The 5th Annual Symposium 2019 took place on Friday, October 11th, 2019 from 8:30am to 6:30pm. *Subject to change
|8:30 – 9:00 a.m.||Registration & Breakfast|
|9:00 – 9:10 a.m.||CDAR Year 5
Lisa Goldberg, co-Director, CDAR
|9:10 – 10:00 a.m.||
“Machine learning for inclusive finance: thoughts and practice”
Talk Abstract: Machine learning is a critical driving force for inclusive finance. In this talk, I will discuss some important challenges we face in addressing inclusive finance problems, and present several machine learning technologies we have developed to overcome these challenges and their applications in microlending, risk control, insurance claiming process, marketing and customer service.
|10:00 – 10:50 a.m.||“Aggregate Confusion: Divergence in ESG Ratings”
Roberto Rigobon, MIT
Talk Abstract: This paper investigates the divergence of environmental, social, and governance (ESG) ratings. First, the paper documents the disagreement between the ESG ratings of five prominent rating agencies. The paper proceeds to trace the disagreement to the most granular level of ESG categories that is available and decomposes the overall divergence into three sources: Scope divergence related to the selection of different sets of categories, measurement divergence related to different assessment of ESG categories, and weight divergence related to the relative importance of categories in the computation of the aggregate ESG score. We find that measurement divergence explains more than 50 percent of the overall divergence. Scope and weight divergence together are slightly less important. In addition, we detect a rater effect, i.e., the rating agencies’ assessment in individual categories seems to be influenced by their view of the analyzed company as a whole. The results allow investors, companies, and researchers to understand why ESG ratings differ.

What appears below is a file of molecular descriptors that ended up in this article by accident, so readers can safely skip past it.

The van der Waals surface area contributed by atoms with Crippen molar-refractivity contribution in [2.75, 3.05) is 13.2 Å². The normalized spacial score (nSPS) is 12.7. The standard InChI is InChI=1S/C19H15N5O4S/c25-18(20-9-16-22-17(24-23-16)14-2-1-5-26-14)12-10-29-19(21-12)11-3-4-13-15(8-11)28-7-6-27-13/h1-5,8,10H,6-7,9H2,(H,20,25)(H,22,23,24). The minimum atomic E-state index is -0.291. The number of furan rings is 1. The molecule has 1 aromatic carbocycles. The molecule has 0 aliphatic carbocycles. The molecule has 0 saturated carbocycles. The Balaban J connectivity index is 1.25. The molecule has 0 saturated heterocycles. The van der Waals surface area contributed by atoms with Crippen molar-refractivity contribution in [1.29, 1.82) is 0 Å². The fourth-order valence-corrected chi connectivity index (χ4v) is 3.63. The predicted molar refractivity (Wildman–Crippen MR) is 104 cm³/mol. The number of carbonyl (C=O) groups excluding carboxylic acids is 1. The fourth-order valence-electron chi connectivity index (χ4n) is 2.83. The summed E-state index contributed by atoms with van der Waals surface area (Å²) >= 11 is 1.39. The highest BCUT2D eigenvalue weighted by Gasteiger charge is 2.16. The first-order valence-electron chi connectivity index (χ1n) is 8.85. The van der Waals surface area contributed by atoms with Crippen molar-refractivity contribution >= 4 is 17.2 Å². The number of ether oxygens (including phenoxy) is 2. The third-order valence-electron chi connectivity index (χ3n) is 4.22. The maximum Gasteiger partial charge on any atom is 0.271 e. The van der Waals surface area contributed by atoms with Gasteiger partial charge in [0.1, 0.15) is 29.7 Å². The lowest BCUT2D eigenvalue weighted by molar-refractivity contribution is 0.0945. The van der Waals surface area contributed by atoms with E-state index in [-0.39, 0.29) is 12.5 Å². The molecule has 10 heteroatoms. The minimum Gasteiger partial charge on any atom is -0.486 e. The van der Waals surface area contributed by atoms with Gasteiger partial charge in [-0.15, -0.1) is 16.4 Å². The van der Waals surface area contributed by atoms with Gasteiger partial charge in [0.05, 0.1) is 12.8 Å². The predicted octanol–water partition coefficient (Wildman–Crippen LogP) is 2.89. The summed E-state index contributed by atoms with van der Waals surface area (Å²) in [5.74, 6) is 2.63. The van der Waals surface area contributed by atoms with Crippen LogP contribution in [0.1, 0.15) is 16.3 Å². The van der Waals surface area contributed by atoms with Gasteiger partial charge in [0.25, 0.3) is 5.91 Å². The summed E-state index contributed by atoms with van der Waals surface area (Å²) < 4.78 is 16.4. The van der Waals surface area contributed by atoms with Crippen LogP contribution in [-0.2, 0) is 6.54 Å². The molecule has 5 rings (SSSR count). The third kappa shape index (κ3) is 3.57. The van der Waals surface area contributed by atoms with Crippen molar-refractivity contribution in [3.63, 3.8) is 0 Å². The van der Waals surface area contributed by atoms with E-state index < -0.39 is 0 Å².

|10:50 – 11:20 a.m.||BREAK|
|11:20 – 12:10 p.m.||“Pricing Risks from Climate Change”
Solomon Hsiang, UC Berkeley
Talk Abstract: Understanding the social and economic consequences of climate change is fundamentally a risk analysis, since climate change alters the underlying probabilities that different types of natural events (e.g. hurricanes) occur. I will describe many of the advances we have made in applying risk analysis to evaluate the potential impacts of climate change on society and the economy, from affecting civil wars and human health to slowing GDP growth and accelerating asset depreciation. I will discuss how these analyses affect what we understand about the value of investments that mitigate climate change or help us adapt to its effects.
|12:10 – 1:10 p.m.||LUNCH|
|1:10 – 2:00 p.m.||“Long-History PCA Estimation of Stock Return Factor Models”
Robert Anderson, CDAR